Photos: Crowdfunded tech projects that are changing the world

Project Daniel

This started with Project Daniel. A young Sudanese boy lost his arms in a bombing in his community. Mick Ebeling heard about the boy and created a 3D printer that works with a laptop to 3D print the boy a hand, and Daniel could successfully use it soon after. Not Impossible now prints prosthetics like these for other amputees, and the company uses a perpetual crowdfunding site to help with healthcare issues that seemed impossible to tackle before. It only costs $100 to print a limb. By teaching the community how to use the 3D printer, they can learn how to do it themselves.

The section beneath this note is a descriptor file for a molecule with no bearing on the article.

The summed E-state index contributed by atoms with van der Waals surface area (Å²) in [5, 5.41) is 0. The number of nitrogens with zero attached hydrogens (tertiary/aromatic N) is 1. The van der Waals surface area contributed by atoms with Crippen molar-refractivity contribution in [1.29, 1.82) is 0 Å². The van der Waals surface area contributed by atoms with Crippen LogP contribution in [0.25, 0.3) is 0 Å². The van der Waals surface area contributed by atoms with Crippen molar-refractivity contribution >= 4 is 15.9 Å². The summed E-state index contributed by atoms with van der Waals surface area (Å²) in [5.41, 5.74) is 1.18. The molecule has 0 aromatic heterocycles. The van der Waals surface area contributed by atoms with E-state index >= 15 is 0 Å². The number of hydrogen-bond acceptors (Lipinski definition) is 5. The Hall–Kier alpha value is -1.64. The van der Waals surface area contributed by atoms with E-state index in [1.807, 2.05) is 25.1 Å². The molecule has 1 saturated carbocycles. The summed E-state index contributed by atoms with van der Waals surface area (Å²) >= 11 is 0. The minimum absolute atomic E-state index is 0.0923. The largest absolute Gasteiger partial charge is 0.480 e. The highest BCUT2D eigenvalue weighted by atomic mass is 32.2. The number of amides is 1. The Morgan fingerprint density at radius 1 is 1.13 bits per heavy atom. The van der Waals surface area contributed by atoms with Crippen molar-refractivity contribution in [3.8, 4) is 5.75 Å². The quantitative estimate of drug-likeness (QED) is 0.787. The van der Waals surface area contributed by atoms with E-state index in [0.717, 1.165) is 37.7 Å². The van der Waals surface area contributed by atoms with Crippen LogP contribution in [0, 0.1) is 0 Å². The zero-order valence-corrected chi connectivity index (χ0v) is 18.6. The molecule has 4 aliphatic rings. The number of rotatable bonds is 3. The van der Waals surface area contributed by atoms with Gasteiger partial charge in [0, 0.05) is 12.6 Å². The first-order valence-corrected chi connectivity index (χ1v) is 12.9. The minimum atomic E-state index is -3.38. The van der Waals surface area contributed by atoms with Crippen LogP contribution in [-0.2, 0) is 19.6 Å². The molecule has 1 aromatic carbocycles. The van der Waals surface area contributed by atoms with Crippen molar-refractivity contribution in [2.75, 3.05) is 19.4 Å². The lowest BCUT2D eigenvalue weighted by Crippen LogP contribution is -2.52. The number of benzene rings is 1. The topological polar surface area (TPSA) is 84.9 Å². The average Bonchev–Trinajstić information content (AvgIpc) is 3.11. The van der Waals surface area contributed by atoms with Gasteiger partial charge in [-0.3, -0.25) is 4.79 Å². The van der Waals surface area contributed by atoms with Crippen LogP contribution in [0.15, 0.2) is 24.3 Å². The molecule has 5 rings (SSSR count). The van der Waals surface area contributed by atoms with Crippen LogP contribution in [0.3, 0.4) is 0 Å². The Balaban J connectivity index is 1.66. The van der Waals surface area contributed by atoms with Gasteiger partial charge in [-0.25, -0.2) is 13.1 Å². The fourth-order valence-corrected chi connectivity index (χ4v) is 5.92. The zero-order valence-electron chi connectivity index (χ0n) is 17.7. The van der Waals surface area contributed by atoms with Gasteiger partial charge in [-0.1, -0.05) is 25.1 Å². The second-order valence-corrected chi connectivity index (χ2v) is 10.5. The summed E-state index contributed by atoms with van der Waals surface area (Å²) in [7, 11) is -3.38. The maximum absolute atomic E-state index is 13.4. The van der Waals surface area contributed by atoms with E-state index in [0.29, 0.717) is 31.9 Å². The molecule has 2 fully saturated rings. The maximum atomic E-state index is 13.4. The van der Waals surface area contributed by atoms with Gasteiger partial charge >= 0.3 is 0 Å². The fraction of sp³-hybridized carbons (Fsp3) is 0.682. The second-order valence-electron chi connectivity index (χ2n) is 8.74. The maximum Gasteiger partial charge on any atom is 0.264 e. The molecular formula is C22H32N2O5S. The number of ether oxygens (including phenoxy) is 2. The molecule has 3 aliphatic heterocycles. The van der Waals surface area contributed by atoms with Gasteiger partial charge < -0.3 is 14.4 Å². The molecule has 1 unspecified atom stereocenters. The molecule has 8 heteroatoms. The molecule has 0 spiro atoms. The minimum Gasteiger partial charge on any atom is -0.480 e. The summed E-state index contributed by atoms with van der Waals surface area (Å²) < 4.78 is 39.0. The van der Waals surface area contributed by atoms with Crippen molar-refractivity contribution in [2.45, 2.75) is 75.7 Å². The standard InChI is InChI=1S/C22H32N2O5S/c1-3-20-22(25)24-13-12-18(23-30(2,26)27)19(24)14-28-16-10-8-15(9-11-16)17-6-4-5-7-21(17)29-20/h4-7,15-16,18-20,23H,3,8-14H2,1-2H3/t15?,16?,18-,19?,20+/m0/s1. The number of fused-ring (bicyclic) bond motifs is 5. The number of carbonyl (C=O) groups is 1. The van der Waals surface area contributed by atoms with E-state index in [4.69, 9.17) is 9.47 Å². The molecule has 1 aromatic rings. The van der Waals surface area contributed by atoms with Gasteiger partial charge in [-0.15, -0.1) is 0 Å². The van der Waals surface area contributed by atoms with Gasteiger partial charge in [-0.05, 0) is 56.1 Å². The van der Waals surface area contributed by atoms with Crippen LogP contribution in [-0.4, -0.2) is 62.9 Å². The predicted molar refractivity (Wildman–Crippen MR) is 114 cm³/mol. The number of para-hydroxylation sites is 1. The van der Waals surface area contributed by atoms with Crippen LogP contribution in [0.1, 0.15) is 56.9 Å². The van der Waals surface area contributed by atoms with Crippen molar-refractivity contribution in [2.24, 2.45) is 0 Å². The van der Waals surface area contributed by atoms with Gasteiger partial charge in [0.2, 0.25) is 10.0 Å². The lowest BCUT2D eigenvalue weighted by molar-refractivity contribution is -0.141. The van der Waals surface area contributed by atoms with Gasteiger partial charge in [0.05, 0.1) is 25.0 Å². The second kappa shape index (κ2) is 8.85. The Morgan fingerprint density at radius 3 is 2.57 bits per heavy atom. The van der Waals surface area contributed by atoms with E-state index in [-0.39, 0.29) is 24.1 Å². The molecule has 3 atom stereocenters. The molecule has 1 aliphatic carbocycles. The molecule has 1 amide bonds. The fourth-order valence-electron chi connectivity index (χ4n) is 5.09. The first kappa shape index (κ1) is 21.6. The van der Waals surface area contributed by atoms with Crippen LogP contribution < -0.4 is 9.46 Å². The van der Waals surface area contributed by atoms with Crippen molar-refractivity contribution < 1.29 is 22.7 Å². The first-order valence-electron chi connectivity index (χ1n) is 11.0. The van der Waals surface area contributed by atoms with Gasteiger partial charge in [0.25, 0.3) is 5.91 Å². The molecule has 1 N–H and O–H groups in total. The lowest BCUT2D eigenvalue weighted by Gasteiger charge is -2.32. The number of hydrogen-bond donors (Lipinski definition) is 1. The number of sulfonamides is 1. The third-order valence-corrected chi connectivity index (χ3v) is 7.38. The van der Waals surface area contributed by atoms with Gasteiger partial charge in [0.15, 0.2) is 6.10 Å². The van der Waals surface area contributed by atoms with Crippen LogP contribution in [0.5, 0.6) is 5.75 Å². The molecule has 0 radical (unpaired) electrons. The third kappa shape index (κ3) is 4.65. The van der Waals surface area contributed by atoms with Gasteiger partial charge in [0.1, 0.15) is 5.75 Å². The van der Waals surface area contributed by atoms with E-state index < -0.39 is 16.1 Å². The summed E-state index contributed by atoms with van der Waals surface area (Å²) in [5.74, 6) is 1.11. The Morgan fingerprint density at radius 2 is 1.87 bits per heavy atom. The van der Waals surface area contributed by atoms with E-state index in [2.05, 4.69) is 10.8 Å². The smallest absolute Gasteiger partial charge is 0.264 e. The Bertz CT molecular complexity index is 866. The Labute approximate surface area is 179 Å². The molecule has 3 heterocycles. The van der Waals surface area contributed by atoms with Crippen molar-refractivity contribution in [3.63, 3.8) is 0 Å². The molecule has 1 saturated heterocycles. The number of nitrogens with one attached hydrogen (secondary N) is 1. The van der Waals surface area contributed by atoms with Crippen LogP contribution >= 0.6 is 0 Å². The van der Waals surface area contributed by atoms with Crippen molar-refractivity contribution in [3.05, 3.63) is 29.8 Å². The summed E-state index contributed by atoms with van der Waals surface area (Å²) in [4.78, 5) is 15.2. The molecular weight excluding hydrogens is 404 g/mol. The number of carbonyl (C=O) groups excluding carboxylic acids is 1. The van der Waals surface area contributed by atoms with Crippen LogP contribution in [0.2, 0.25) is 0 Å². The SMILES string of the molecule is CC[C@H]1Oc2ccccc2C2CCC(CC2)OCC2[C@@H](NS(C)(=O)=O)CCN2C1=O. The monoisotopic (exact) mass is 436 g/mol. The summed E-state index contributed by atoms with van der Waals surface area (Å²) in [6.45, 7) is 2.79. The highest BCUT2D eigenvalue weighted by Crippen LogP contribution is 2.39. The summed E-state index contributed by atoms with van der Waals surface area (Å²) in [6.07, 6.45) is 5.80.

Also see: Crowdsourced tech: Photos of the 16 biggest campaigns

Image: Not Impossible Labs


Lyndsey Gilpin is a Staff Writer for TechRepublic. She covers sustainability, tech leadership, 3D printing, and social entrepreneurship. She's co-author of the upcoming book, Follow the Geeks.


Soylent?  I assume they never saw the old SciFi Movie Soylent Green.  "Soylent Green is [recycled] people!"

Phil Haney
Phil Haney

Sounds like a great idea. But would you please decide how to spell it? In two places it is spelled "soylent" (including the image), and in two other places it is spelled "solyent." Thanks.